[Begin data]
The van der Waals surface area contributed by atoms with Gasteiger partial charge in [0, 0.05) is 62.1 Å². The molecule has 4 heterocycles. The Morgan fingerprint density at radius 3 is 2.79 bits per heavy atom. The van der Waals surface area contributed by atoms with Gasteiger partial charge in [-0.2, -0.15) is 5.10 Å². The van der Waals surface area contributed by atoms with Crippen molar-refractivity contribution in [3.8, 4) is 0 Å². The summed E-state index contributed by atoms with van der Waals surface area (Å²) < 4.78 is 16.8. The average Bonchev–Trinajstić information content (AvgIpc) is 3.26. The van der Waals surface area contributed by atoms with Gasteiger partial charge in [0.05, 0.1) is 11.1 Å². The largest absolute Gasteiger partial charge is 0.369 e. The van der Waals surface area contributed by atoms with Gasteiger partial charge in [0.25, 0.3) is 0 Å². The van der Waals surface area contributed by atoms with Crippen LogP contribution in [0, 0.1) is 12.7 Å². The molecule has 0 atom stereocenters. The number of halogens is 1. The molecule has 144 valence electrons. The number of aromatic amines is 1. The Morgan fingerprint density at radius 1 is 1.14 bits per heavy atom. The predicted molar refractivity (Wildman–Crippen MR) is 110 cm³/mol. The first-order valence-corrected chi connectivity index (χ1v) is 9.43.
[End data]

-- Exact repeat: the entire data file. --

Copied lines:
The van der Waals surface area contributed by atoms with Gasteiger partial charge in [0, 0.05) is 62.1 Å². The molecule has 4 heterocycles. The Morgan fingerprint density at radius 3 is 2.79 bits per heavy atom. The van der Waals surface area contributed by atoms with Gasteiger partial charge in [-0.2, -0.15) is 5.10 Å². The van der Waals surface area contributed by atoms with Crippen molar-refractivity contribution in [3.8, 4) is 0 Å². The summed E-state index contributed by atoms with van der Waals surface area (Å²) < 4.78 is 16.8. The average Bonchev–Trinajstić information content (AvgIpc) is 3.26. The van der Waals surface area contributed by atoms with Gasteiger partial charge in [0.05, 0.1) is 11.1 Å². The largest absolute Gasteiger partial charge is 0.369 e. The van der Waals surface area contributed by atoms with Gasteiger partial charge in [0.25, 0.3) is 0 Å². The van der Waals surface area contributed by atoms with Crippen LogP contribution in [0, 0.1) is 12.7 Å². The molecule has 0 atom stereocenters. The number of halogens is 1. The molecule has 144 valence electrons. The number of aromatic amines is 1. The Morgan fingerprint density at radius 1 is 1.14 bits per heavy atom. The predicted molar refractivity (Wildman–Crippen MR) is 110 cm³/mol. The first-order valence-corrected chi connectivity index (χ1v) is 9.43.